During her primary contest with Barack Obama for the nomination of the Democratic Party, Hilary Clinton once remarked that one only needed to look at the two of them (a woman and an African American) to recognize that both represented change. One could say the same about India’s newest political party – the Aam Aadmi or Common Man Party, barely a year and half old, but being seen as a potentially transformational political force. Its members – unassuming middle class housewives, small time lawyers, IT professionals, college professors, journalists, and community organizers -- stand out in sharp contrast to the seasoned political operatives from established parties.
In fact, in an environment where opaque campaign financing, political lineage, and the politics of identity are accepted avenues to the corridors of governance, the Common Man Party has literally risen from the streets, taking on corruption at all levels, appealing to ethics and citizenship rather than caste or religious affiliation, and proving its independent credentials by making its funding (primarily small donations) transparent on its website.
But while its passionate stance against corruption has ignited hope in a country reeling under a barrage of high level corruption exposes, its conduct during its short stint in government in Delhi has also drawn flak as blurring the boundaries between governance and activism. AAP’s protagonists - a group of prominent anti-corruption activists - were among the primary authors of the country’s transparency reforms and social mobilization against corruption. They morphed into a political party on the logic that the anti-corruption movement was proving to be of limited efficacy, and had to be supplemented with the a viable political alternative with credibility and commitment to push through such reforms as a people’s ombudsman with teeth, devolution of power to the local level, and an aggressive persecution of corruption.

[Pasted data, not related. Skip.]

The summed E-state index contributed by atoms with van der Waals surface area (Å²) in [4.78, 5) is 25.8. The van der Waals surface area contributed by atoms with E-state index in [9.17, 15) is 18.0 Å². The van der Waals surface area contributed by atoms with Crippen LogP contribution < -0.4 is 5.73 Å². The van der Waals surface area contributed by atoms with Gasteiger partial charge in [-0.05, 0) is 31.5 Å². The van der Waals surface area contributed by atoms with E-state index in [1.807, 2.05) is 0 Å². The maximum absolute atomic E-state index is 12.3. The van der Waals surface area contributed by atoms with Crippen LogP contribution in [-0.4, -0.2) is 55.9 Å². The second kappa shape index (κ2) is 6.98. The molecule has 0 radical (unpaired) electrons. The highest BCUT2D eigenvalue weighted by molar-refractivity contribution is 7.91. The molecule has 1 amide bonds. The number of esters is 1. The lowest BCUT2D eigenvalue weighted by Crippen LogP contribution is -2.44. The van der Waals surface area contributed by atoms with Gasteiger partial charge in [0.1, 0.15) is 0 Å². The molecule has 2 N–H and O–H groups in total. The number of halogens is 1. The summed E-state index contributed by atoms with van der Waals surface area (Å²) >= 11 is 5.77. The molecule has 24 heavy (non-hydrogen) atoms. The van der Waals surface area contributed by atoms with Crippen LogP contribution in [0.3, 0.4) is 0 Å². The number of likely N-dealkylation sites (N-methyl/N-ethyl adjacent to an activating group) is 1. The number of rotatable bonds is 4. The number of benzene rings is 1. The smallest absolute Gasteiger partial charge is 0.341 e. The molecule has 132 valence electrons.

Subsequently ascending to the Delhi government, however, AAP’s activist tactics -- staging sit-ins, raising questions, and demanding accountability – has thrown the neat little boxes of “demand” and “supply” sides of governance into disarray and triggering a debate on the advent of a “new politics.” While this has drawn sharp attacks, AAP’s activist politics might rather be seen more accurately as an implicit effort to bridge the deficit in the demand side of accountability that its transformation into a political party created.
In the long run, of course, such a dual role – of a formal political entity staking a serious claim to governance and a civil society organization striving to hold the political establishment to account – is unviable. If the AAP matures into the former role, its uncompromising passion and commitment could bode well for the anticorruption and accountable governance agenda. But, even the sustainability of its anticorruption credentials will no doubt depend on the resilience of the social mobilization it created. AAP’s founding principle is that the political establishment needs to be held accountable by those it seeks to serve. And the marker of its success must necessarily be the continued vigilance of civil society to hold it accountable as well.
On the other hand, if the AAP’s political effort flounders, it could still play an important role in its original avatar as a force for accountability. But, such a scenario also carries the risk of emboldening the culture of impunity, unless other alternatives emerge. In either event, the evolution of AAP will hold important lessons for the effectiveness of civil society groups as an antidote to corruption and the nature of social accountability. It is this, rather than the actions, fate, or future of any particular leader or group that makes this movement significant.
Photograph by Simone D. McCourtievia the World Bank's Photo Collection, available here.